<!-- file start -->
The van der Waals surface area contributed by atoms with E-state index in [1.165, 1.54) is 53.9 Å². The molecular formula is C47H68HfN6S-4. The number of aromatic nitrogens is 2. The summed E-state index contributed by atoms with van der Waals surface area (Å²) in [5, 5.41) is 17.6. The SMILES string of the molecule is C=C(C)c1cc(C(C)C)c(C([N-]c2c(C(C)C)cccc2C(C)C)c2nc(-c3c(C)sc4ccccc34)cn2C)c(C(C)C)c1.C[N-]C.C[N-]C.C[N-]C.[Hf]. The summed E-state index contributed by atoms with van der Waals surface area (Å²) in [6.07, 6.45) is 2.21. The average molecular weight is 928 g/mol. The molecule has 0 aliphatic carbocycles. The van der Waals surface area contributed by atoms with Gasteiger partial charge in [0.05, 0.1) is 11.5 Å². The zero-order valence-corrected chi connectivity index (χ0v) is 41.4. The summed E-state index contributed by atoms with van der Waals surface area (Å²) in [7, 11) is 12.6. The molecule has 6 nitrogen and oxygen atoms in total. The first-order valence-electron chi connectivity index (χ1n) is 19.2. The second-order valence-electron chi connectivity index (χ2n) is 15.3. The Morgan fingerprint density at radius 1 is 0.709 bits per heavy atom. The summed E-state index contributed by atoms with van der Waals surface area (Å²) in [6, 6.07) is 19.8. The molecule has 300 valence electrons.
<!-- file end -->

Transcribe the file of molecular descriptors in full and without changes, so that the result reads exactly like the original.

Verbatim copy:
The van der Waals surface area contributed by atoms with E-state index in [1.165, 1.54) is 53.9 Å². The molecular formula is C47H68HfN6S-4. The number of aromatic nitrogens is 2. The summed E-state index contributed by atoms with van der Waals surface area (Å²) in [5, 5.41) is 17.6. The SMILES string of the molecule is C=C(C)c1cc(C(C)C)c(C([N-]c2c(C(C)C)cccc2C(C)C)c2nc(-c3c(C)sc4ccccc34)cn2C)c(C(C)C)c1.C[N-]C.C[N-]C.C[N-]C.[Hf]. The summed E-state index contributed by atoms with van der Waals surface area (Å²) in [6.07, 6.45) is 2.21. The average molecular weight is 928 g/mol. The molecule has 0 aliphatic carbocycles. The van der Waals surface area contributed by atoms with Gasteiger partial charge in [0.05, 0.1) is 11.5 Å². The zero-order valence-corrected chi connectivity index (χ0v) is 41.4. The summed E-state index contributed by atoms with van der Waals surface area (Å²) in [7, 11) is 12.6. The molecule has 6 nitrogen and oxygen atoms in total. The first-order valence-electron chi connectivity index (χ1n) is 19.2. The second-order valence-electron chi connectivity index (χ2n) is 15.3. The Morgan fingerprint density at radius 1 is 0.709 bits per heavy atom. The summed E-state index contributed by atoms with van der Waals surface area (Å²) in [6, 6.07) is 19.8. The molecule has 300 valence electrons.